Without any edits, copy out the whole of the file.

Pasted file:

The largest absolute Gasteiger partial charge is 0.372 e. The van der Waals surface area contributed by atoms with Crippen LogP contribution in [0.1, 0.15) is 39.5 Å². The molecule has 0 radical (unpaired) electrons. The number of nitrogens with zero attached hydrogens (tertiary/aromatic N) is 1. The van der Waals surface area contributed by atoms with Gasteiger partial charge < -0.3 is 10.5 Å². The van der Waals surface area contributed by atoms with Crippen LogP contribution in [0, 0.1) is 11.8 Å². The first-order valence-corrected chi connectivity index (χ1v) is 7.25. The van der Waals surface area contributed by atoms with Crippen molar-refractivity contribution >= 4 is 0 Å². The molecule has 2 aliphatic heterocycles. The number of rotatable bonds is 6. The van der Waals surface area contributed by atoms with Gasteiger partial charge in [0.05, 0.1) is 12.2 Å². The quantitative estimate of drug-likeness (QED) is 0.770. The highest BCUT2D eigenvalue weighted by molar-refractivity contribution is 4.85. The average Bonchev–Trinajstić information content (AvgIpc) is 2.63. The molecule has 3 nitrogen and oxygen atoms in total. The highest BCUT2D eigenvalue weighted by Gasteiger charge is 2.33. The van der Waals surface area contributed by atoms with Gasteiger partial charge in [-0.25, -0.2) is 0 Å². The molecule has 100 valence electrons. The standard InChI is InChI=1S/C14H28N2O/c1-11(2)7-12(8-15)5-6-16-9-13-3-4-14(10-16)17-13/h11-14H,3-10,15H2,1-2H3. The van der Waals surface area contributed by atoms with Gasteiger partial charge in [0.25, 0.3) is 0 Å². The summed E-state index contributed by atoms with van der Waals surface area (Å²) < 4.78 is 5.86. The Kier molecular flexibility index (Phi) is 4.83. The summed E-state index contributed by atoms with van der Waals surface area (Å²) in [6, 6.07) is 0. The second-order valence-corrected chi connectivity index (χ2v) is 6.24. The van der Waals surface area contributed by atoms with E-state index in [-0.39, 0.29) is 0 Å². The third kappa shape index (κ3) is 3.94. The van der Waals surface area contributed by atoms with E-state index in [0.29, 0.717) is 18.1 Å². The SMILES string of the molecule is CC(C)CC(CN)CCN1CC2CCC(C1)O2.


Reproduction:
The largest absolute Gasteiger partial charge is 0.372 e. The van der Waals surface area contributed by atoms with Crippen LogP contribution in [0.1, 0.15) is 39.5 Å². The molecule has 0 radical (unpaired) electrons. The number of nitrogens with zero attached hydrogens (tertiary/aromatic N) is 1. The van der Waals surface area contributed by atoms with Gasteiger partial charge < -0.3 is 10.5 Å². The van der Waals surface area contributed by atoms with Crippen LogP contribution in [0, 0.1) is 11.8 Å². The first-order valence-corrected chi connectivity index (χ1v) is 7.25. The van der Waals surface area contributed by atoms with Crippen molar-refractivity contribution >= 4 is 0 Å². The molecule has 2 aliphatic heterocycles. The number of rotatable bonds is 6. The van der Waals surface area contributed by atoms with Gasteiger partial charge in [0.05, 0.1) is 12.2 Å². The quantitative estimate of drug-likeness (QED) is 0.770. The highest BCUT2D eigenvalue weighted by molar-refractivity contribution is 4.85. The average Bonchev–Trinajstić information content (AvgIpc) is 2.63. The molecule has 3 nitrogen and oxygen atoms in total. The highest BCUT2D eigenvalue weighted by Gasteiger charge is 2.33. The van der Waals surface area contributed by atoms with Gasteiger partial charge in [-0.25, -0.2) is 0 Å². The molecule has 100 valence electrons. The standard InChI is InChI=1S/C14H28N2O/c1-11(2)7-12(8-15)5-6-16-9-13-3-4-14(10-16)17-13/h11-14H,3-10,15H2,1-2H3. The van der Waals surface area contributed by atoms with Gasteiger partial charge in [0.25, 0.3) is 0 Å². The summed E-state index contributed by atoms with van der Waals surface area (Å²) < 4.78 is 5.86. The Kier molecular flexibility index (Phi) is 4.83. The summed E-state index contributed by atoms with van der Waals surface area (Å²) in [6, 6.07) is 0. The second-order valence-corrected chi connectivity index (χ2v) is 6.24. The van der Waals surface area contributed by atoms with E-state index in [-0.39, 0.29) is 0 Å². The third kappa shape index (κ3) is 3.94. The van der Waals surface area contributed by atoms with E-state index in [0.29, 0.717) is 18.1 Å². The SMILES string of the molecule is CC(C)CC(CN)CCN1CC2CCC(C1)O2.